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Cannon Vizl aims to use what he's learned at TAFE NSW National Environment Centre to brew up a career in boutique beer.
When your career is your passion, you never truly work a day in your life – just ask Cannon Vizl.
Mr Vizl, who is about to graduate with a Diploma of Organic Farming from TAFE NSW National Environment Centre (NEC), has been supporting his studies with a job at local organic olive and lamb producer, Whymah.
Armed with a diploma and industry experience, his ultimate goal is to move to Tasmania and grow organic hops and barley for his own boutique beer.
The father-of-one had an “awakening” to the importance of organics in his early 20s while working in Melbourne, and has embraced the movement with a convert’s zeal.
“I was working in landscaping in upmarket places like Toorak and was shocked at how much water and chemicals they would use on their lawn just to make it look pretty,” Mr Vizl said. “I started to look into food production in Australia and the crazy amount of chemicals they pour into crops just to get the biggest bang for their buck. I feel very strongly that people should know more about where their food comes from and be more in touch with the land.”
He said he was confident there was an emerging market for organic hops and barley in the rapidly growing micro-brewery sector.
“A lot of the big brewers buy their hops from overseas and they’re not as fresh,” Mr Vizl said. “I’d like to start growing organic hops in Tasmania and then introduce organic barley and ultimately, own a microbrewery down there.”
Organic farming is booming in Australia and is worth more than $2.6 billion annually, with the number of certified organic processors increasing by 45 per cent in the last two years. Australia also comprises more than half of the world’s certified organic land.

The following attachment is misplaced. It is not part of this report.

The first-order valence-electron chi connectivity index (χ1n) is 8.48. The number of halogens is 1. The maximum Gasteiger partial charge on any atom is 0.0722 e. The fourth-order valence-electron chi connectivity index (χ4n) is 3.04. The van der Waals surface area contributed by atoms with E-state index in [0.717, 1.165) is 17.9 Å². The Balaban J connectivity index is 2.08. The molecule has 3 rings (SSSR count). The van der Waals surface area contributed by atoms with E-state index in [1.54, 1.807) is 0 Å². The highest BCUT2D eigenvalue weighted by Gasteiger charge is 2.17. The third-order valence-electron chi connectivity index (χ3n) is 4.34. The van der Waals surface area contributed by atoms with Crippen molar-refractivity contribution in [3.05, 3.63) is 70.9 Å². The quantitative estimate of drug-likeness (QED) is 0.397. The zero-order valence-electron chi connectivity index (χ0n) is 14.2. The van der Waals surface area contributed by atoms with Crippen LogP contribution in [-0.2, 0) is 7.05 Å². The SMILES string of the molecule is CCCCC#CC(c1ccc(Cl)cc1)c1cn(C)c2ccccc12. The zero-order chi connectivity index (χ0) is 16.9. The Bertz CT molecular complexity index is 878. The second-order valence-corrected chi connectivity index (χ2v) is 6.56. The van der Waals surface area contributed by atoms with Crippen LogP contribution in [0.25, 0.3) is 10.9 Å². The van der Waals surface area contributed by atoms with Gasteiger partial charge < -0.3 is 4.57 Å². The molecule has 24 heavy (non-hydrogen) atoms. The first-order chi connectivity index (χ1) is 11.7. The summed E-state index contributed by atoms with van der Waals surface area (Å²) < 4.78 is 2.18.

Mr Vizl said TAFE NSW NEC Head Teacher of Agroecology Rob Fenton, a nationally recognised figure in the organics industry, had helped ignite his passion for organics.
“Rob is one of the smartest blokes I’ve ever met and everything I’ve learned, I’ve learned from him,” Mr Vizl said. “The most important thing he has taught me is that if you get the soil right, you can grow anything.”
Mr Vizl’s employer, Whymah Organic Olives and Lamb owner Mary Done, said she had great success employing TAFE NSW organics students.
"I prefer TAFE NSW students because they have the right knowledge and right prerequisites for the job,” Ms Done said. “It’s such a pleasure to work with someone committed to the farming side of organics, rather than just the eating side.”
To find out more about studying a Diploma of Organic Farming at TAFE NSW NEC for semester two, phone 13 16 01 or visit www.tafensw.edu.au.
Media contact: Daniel Johns, TAFE NSW Media and Communications – Business Partner, 6938 1441, mobile 0477 722 428.